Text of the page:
Our children’s devotions are intended to help them engage their pliable minds to learn this for the present – and the future! Children ages six through 12 may be thinking about Jesus with shades of adult reasoning for the very first time.

In these early stages of reflection common to ages six through 12, students can come to see Christ as their primary source of wisdom, guidance and protection through children’s devotions.

Children’s Devotions: How to Handle Jealousy, Teasing, Boasting and Success

When Connor’s mom uploaded him playing guitar onto YouTube, he never expected it to go viral. But a record company called wanting to buy the song Connor wrote and record him for a commercial. He made the front page headlines of the local paper on Friday. To Conner, this was great news. Even though he’d hoped for changes when he started sixth grade, he’d still felt like the “ever invisible kid.” Kids in the popular crowd looked right through him, and he didn’t get asked to many parties.Now, surely they would realize he too was worthy of snaps.

When he got on the school bus the Monday after the story ran, a really quiet girl applauded and gave him the thumbs up, but everybody else just stared. Mattie, probably the most popular girl in the class, started singing the song in homeroom in a really nasal and awful voice. All the kids around her cracked up. Conner was stunned, and then he had to wonder: Could this get even worse?

Scriptures to help Connor know what to do next: Mark 14:61, Jeremiah 29:11, 1 Corinthians 3:19

Connor should (rate the answers; the best answer would be #1; the least likely answer #4)

  •   Keep his disappointment and anxiety to himself and not respond. He’s having the last laugh, and there’s nothing these jealous kids can do to change it.
  •   Take the song off of YouTube now that he has a recording contract. He got what he wanted, and now he should exercise humility and not upset the crowd.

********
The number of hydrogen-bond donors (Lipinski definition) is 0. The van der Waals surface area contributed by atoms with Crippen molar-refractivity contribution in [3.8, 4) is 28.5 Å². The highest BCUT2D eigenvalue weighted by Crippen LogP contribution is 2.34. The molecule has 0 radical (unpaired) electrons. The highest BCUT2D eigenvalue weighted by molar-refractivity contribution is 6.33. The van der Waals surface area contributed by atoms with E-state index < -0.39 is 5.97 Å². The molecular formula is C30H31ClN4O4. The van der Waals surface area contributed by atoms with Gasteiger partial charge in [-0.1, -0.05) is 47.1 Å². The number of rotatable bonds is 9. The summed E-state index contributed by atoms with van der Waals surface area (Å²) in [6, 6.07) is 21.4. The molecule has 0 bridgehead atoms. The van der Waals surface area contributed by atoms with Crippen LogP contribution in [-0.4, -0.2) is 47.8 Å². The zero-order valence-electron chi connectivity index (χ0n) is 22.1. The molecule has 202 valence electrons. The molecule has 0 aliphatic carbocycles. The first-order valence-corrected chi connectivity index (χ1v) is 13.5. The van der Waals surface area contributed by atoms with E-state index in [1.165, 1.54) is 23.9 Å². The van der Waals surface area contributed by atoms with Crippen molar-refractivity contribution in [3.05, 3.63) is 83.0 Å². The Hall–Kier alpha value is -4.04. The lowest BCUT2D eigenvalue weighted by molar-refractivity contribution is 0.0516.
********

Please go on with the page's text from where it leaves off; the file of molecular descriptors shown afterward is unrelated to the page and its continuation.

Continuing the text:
•   Post a message on YouTube to the mean kids”¦maybe even shoot some secret clips of the kids with his cell phone so that the world can see how vicious they are.  Tell them, “Who’s laughing now, suckers?”
  •   Give up on singing and get focused on school again. Christians have no business showing off, doing things that could make them rich, or being famous. Blessed are the humble.

Connor is a victim of “pack mentality.” Within packs of dogs, one or two head dogs will growl at a subservient dog that wags his tail too high (a show of pride). They’ll snatch it if he gets too big a bone, and they’ll let him suffer the humility of watching them eat it. Dogs “neutralize” behavior so that only the pack leaders are superior. Connor’s classmates are subconsciously trying to “neutralize” him. Granted people are not dogs and are supposed to rise above such behavior. However, it still happens when large groups of kids are together for long periods without enough supervision; hence school is a primary breeding ground.

It is important in school to not exercise pack mentality; kids can become part of it so easily that they don’t know they’re doing it. When someone has great news like Connor’s, many students will admit to a strange desire to make a hurtful joke or blurt something negative. Rare is the student who will jump for joy over another student’s accomplishments. When it’s our turn to shine, we want others to share our triumphs, and often, we reap what we’ve sown. We need to remember that God has an entirelydifferent set of great plans outlined for each of us since the foundations of the world (Jeremiah 29:11). The best way to be happy for others who have been blessed is to seek God’s will for our own lives and expect Him to bring us into our own little Promised Lands (Psalm 37:4).

Most Christian Response:
Connor should (1st option is best): keep his disappointment and anxiety to himself and not respond. He’s having the last laugh, and there’s nothing these jealous kids can do to change it.


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